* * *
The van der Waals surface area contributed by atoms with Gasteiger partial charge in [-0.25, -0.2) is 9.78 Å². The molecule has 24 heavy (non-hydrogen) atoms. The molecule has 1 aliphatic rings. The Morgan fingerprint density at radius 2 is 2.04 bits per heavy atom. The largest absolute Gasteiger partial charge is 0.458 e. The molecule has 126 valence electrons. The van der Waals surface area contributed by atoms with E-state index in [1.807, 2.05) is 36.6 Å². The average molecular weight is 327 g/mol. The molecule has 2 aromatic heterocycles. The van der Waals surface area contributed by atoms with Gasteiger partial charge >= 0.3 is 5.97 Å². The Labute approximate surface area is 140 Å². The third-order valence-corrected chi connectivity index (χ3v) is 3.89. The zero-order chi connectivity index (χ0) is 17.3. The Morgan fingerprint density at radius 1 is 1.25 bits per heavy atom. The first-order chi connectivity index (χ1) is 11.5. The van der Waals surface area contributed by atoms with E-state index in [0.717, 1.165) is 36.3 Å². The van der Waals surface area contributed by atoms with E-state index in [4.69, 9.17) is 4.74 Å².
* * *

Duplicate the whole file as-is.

The van der Waals surface area contributed by atoms with Gasteiger partial charge in [-0.25, -0.2) is 9.78 Å². The molecule has 24 heavy (non-hydrogen) atoms. The molecule has 1 aliphatic rings. The Morgan fingerprint density at radius 2 is 2.04 bits per heavy atom. The largest absolute Gasteiger partial charge is 0.458 e. The molecule has 126 valence electrons. The van der Waals surface area contributed by atoms with E-state index in [1.807, 2.05) is 36.6 Å². The average molecular weight is 327 g/mol. The molecule has 2 aromatic heterocycles. The van der Waals surface area contributed by atoms with Gasteiger partial charge >= 0.3 is 5.97 Å². The Labute approximate surface area is 140 Å². The third-order valence-corrected chi connectivity index (χ3v) is 3.89. The zero-order chi connectivity index (χ0) is 17.3. The Morgan fingerprint density at radius 1 is 1.25 bits per heavy atom. The first-order chi connectivity index (χ1) is 11.5. The van der Waals surface area contributed by atoms with E-state index in [0.717, 1.165) is 36.3 Å². The van der Waals surface area contributed by atoms with E-state index in [4.69, 9.17) is 4.74 Å².